Commenting on the MAC blog article the well known commentator on NHS management issues, Roy Lilley, says “Nothing matters but an answer to the question – where were the nurses? They are front-line hands-on and ubiquitous. They MUST have known what was going on. They could not have been blind to events. Why they did not speak out is the only question – the answer to which will guide us in trying to make sure this ‘plane-crash’ of deaths does not happen again.”

Read the full MAC blog article here.

The framework for Quality Accounts in the NHS in England

February 8, 2010

The Department of Health has published its official response to the consultation The Framework for Quality Accounts – a consultation on the proposals. It informs the regulation and DH toolkit for 2009–2010 Quality Accounts. The document identifies responses on the:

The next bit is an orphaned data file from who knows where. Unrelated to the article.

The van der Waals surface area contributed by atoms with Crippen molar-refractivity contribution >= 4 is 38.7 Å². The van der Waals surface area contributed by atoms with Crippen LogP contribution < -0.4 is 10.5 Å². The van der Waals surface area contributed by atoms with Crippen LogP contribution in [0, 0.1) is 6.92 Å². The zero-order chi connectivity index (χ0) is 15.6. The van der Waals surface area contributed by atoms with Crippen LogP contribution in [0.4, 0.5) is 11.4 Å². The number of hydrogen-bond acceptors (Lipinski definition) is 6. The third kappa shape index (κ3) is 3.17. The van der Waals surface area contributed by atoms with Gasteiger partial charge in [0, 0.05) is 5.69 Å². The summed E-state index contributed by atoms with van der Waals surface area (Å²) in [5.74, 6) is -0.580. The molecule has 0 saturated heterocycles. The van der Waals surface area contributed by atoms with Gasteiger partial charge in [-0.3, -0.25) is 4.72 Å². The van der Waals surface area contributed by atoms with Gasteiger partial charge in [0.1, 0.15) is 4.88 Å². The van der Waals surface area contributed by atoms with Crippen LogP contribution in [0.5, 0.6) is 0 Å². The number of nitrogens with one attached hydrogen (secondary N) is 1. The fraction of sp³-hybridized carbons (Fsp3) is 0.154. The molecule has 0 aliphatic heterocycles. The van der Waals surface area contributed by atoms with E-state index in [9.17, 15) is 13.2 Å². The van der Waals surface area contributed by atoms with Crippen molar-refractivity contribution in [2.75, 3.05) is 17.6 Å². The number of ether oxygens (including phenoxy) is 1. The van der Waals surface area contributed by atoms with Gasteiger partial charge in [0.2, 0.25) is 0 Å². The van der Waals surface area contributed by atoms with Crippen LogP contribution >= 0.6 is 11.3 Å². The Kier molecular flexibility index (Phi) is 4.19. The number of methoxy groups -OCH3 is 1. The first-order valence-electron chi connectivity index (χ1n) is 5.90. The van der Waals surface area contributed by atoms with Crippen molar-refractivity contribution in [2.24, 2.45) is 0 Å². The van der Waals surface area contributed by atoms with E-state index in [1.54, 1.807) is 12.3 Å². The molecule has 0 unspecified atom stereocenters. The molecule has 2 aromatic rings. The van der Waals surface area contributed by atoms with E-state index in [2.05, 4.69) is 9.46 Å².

– Content of quality accounts;
– Publication of Quality Accounts; and
– Which organisations will be required to produce a Quality Account.

According to Professor Sir Bruce Keogh, NHS Medical Director, “the primary purpose of Quality Accounts is to encourage boards to assess quality across the totality of services they offer with an eye to continuous quality improvement. If designed well, the accounts should assure commissioners, patients and the public that trust boards are regularly scrutinising each and every one of their services.”

Following on from the response to the consultation, the document states that “a toolkit will be published alongside the Regulations this Spring that will contain guidance for providers on the production of a Quality Account.”

Read the publication The Framework for Quality Accounts: Response to consultation here.

Notable quote: regulation, compliance and trust

December 29, 2009